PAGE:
The 8th Innovation and Entrepreneurship Forum, focusing on "AI & Business: creating value, minimizing risks," held at the University of Cyprus on Tuesday (28/11), delved into the impact of artificial intelligence (AI) on business. The discussion centered on the significant changes anticipated with the application of AI and the necessary current and future actions for humanity to harness its potential while mitigating associated risks.
Professor Theodoros Eugeniou, a keynote speaker and expert in Decision Science and Technology Management from INSEAD University, highlighted the transformative potential of AI. He emphasized the technological revolution of 2015, where machine accuracy surpassed human capability. Eugeniou advocated for balanced innovations and outlined AI's potential benefits in medical advancements, digitalizing transport for safer roads, reducing negative climate impacts, saving costs, eco-friendly agriculture, and combating misinformation.
Eugeniou noted that AI's global economic impact reaches trillions of dollars with the growth of AI start-ups. A survey by the Social Science Research Network revealed a 40% improvement in employee work quality and a 17% increase in productivity with the use of AI tools like ChatGPT. He emphasized the necessity for organizations to recognize that AI usage necessitates cultural and organizational changes, a tailored strategy, the right funding model, and improved digital skills for employees.
Discussing the risks associated with AI development, Eugeniou stressed the importance of a holistic approach, acknowledging recent global increases in regulations regarding technology and personal data. Risks include strategic threats to competitiveness, citizen data collection and targeting, mapping tensions with AI-generated propaganda, enhanced cyber attacks, and malware creation.
Post-Eugeniou's presentation, a discussion ensued on how AI is shaping Cyprus's business landscape, its growing opportunities for local industries, and the required policy frameworks for technological progress.
Xenia Miskouridou, a Lecturer at the Department of Mathematics and Statistics, University of Cyprus, emphasized that Cyprus can benefit from AI if it actively participates in this journey and effectively communicates associated risks. The goal, she stressed, is not to replace people with technology but to provide them with a tool. She highlighted the need for transparent and ethical use of new technologies, emphasizing government investment in education to prepare the youth for future businesses.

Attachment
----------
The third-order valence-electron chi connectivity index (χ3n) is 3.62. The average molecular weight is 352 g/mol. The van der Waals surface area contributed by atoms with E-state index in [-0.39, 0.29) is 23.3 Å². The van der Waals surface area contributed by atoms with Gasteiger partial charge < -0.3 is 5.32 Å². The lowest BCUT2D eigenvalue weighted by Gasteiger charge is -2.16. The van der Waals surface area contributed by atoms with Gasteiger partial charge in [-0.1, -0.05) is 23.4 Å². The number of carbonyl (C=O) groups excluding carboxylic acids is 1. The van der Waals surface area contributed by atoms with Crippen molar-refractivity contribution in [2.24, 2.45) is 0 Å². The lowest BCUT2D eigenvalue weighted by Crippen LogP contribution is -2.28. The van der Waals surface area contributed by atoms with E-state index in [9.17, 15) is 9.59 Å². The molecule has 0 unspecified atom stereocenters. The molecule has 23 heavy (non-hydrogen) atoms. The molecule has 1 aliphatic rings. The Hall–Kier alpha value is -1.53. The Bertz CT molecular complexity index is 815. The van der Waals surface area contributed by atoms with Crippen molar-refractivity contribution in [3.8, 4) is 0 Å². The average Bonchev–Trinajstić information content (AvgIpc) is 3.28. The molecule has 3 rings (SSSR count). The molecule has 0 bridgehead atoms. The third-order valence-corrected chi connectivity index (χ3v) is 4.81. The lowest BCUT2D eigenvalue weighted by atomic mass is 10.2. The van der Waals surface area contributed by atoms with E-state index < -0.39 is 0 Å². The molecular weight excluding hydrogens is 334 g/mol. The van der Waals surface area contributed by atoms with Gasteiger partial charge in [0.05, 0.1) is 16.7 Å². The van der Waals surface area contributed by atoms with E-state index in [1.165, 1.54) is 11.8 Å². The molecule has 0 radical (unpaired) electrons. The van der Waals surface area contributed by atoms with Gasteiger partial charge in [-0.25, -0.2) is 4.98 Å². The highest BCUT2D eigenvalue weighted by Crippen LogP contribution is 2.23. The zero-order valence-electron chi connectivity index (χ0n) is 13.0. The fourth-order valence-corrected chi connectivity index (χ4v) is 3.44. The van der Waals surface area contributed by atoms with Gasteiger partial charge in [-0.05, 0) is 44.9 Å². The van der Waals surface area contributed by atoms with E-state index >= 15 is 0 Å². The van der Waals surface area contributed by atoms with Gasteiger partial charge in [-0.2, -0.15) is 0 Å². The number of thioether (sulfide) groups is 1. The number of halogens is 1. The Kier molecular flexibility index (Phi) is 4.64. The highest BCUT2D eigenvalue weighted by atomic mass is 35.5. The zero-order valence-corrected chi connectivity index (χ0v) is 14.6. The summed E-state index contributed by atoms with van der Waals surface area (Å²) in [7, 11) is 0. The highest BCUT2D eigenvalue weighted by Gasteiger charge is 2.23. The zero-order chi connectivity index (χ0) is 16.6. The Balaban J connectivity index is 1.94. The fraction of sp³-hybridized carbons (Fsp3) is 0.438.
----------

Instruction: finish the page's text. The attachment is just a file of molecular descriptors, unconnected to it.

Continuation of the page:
Dimitris Lottidis, CEO of SPP Media Group, pointed out that the European Union is already in the process of regulating the use of data by AI. He stressed the necessity for government support and urged for proactive measures to prevent technological lag. Lottidis cited the absence of solar panels in most Cyprus houses despite ample sunlight as an example of unfulfilled technological potential. He emphasized the role of humanity in shaping the context, ethics, and environment for AI to serve as an assistant rather than a boss.
Anna Prodromou, an expert in Diversity, Equity, Inclusion (DEI) and Communications, predicted benefits for various sectors in Cyprus from AI, particularly the banking and finance sectors. She underlined the challenge of overcoming habits and the time required for transformative change. Prodromou advocated for a focus on education, open business communication, and skills improvement to fully leverage AI's potential.